St. Seraphim of Sarov

Michael Hyatt, the President and CEO of Thomas Nelson Publishing and an Orthodox Deacon) has a very good lesson about fasting on Ancient Faith Radio’s “At The Intersection of East and West” podcast.  Anyone with internet access can listen to this two-part series (each about a half hour-long).  Some of the other podcasters have some thoughts about fasting as well. 

I urge you to take a look at what Mr. Franklin and  Deacon Hyatt have to offer.  Compare them based on the foundation of what tradition they are teaching from and which series of lessons leads you to a “humble walk with your God” (Micah 6:8).  Ask yourself where do they get their doctrines and rules about fasting from. 

Please take the time to compare for yourself,

 

Athanasius, Daniel, and Proof of Christ?!?!

I have a most lousy copy of “On The Incarnation” by St. Athanasius.  If you see the Forgotten Books reprint of this for sale anywhere (www.forgottenbooks.org), forget it and get this book published by someone else.  It is digitally remastered from an older manuscript.  The letters are faded from light to dark making this an annoying read.  Fr. James Purdie was going to let me borrow a better version from his library.  But, I had already ordered this when I met with him last month.  Next time, I will ask to borrow from him before I waste my money and eyesight.  I will have to read this book again as I doubt I got half of what Athanasius was teaching.

From the dome at Sts. Constantine & Helen (© John Gresham)

Oh, but I did get one lesson from this great saint that threw me for a loop!  In the 39th section of the book, Athanasius refutes the Jews looking for a Messiah other than Jesus by referring to the prophet Daniel.  Daniel Chapter 9:20-27, the angel Gabriel reveals to the prophet the time of the Seventy Weeks between worship at the temple in Jerusalem until the temple is desecrated by the an abomination in the temple.  Notes in the Orthodox Study Bible interpret the Seventy weeks to mean 70 weeks of years (70 x 7), or  490 years.  Using the works of Hippolytus, a bishop of Rome 170-235 AD, the temple was commissioned to be rebuilt in 458 BC.  The Crucifixion of Jesus Christ happened in  30 AD.  This is in the time frame of the Seventy Weeks or 490 years (488 years to be exact).  Athanasius argues using Daniel 9:24- 25:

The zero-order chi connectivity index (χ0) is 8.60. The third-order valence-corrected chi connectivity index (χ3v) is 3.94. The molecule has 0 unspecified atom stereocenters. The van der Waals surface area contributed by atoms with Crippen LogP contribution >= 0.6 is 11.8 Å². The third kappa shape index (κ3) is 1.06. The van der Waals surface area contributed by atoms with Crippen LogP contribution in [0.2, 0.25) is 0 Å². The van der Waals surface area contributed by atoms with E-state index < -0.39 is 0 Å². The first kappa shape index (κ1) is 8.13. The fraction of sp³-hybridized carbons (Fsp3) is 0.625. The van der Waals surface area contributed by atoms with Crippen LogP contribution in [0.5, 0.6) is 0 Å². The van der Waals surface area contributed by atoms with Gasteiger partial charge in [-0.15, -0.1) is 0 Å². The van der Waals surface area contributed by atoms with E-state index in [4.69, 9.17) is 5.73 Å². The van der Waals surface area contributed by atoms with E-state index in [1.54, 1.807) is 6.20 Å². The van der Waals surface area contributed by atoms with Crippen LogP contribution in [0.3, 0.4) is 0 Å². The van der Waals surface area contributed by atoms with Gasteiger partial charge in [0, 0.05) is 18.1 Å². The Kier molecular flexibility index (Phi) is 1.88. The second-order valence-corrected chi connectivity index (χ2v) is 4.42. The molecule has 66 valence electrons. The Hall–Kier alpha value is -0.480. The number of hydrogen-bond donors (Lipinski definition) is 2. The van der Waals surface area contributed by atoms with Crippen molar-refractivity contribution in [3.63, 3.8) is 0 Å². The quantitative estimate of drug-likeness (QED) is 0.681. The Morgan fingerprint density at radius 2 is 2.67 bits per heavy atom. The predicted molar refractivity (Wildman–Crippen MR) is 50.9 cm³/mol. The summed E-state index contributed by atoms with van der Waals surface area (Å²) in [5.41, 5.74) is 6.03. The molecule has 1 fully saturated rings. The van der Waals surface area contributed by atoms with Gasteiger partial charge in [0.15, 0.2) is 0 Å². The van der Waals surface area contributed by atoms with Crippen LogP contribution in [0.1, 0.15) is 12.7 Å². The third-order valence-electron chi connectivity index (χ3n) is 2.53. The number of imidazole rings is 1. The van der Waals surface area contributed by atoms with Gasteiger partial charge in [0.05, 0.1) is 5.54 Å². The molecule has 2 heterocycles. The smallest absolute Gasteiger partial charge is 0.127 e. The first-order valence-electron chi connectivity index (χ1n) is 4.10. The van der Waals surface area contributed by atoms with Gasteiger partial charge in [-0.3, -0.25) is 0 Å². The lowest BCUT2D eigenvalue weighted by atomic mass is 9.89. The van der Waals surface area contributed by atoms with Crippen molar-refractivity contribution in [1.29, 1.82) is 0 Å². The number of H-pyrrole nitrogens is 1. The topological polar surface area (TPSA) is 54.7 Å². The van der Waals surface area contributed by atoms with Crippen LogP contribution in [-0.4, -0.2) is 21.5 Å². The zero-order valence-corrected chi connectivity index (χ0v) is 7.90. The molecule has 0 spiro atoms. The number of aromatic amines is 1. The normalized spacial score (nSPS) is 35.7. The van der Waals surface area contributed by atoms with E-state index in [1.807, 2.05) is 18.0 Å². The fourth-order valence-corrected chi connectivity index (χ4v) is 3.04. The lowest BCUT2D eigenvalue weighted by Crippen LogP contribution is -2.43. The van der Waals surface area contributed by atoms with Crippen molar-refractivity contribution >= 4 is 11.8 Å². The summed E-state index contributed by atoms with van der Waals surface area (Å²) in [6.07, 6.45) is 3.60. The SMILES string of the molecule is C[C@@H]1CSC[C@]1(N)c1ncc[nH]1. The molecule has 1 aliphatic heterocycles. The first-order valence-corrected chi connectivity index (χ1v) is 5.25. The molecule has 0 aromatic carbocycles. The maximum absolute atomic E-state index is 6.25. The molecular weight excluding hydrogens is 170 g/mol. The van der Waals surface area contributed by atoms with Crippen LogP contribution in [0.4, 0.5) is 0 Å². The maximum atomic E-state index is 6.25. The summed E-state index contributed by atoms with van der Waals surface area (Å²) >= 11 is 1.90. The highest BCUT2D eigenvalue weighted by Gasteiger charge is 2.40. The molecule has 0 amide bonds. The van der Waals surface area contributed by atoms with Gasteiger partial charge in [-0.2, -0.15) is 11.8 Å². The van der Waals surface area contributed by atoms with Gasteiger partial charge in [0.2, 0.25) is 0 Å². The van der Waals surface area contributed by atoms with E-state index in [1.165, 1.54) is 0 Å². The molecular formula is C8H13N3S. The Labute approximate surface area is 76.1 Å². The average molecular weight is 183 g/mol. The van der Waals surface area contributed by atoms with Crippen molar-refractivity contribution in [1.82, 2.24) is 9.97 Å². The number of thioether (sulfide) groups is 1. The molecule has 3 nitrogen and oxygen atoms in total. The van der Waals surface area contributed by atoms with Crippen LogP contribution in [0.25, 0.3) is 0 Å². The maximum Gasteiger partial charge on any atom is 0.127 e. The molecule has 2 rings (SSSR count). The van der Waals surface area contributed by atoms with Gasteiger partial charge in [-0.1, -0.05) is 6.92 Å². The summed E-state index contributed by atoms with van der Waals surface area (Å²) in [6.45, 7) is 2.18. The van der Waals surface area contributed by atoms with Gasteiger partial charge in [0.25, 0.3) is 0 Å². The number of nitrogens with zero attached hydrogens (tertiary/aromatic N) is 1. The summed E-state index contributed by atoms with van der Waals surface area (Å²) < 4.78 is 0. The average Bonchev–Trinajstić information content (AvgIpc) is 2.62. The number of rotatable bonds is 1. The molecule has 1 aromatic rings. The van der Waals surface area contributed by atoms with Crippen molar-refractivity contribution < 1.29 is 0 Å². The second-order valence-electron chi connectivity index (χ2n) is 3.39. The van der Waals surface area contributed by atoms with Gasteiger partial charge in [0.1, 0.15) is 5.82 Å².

Seventy weeks are cut short upon thy people, upon the holy city, for a full end made to sin, and for sins to be sealed up, and to blot out iniquities, and to make atonement for iniquities, and to bring everlasting righteousness, and to seal vision and prophet, and to anoint the Holy of Holies; and thou shalt know and understand from the going forth of the word to restore and to build Jerusalem unto Christ the Prince.

Of course, I knew of the other Messianic prophecies that are repeated such as Isaiah 7:14 and Micah 5:1 that are repeated in the Gospel of Matthew.  But, I have never had this Daniel prophecy explained like this.  And unlike our modern-day “end-of-the-world experts,” Athanasius, Hippolytus, and similar scholars are the fathers of Christian doctrine.  No wonder the Orthodox Bible ends the Old Testament with Daniel and then goes into the Gospels.  Jesus falls into the prophetic chronology with the angel Gabriel announcing Christ first to the prophet and then to Mary.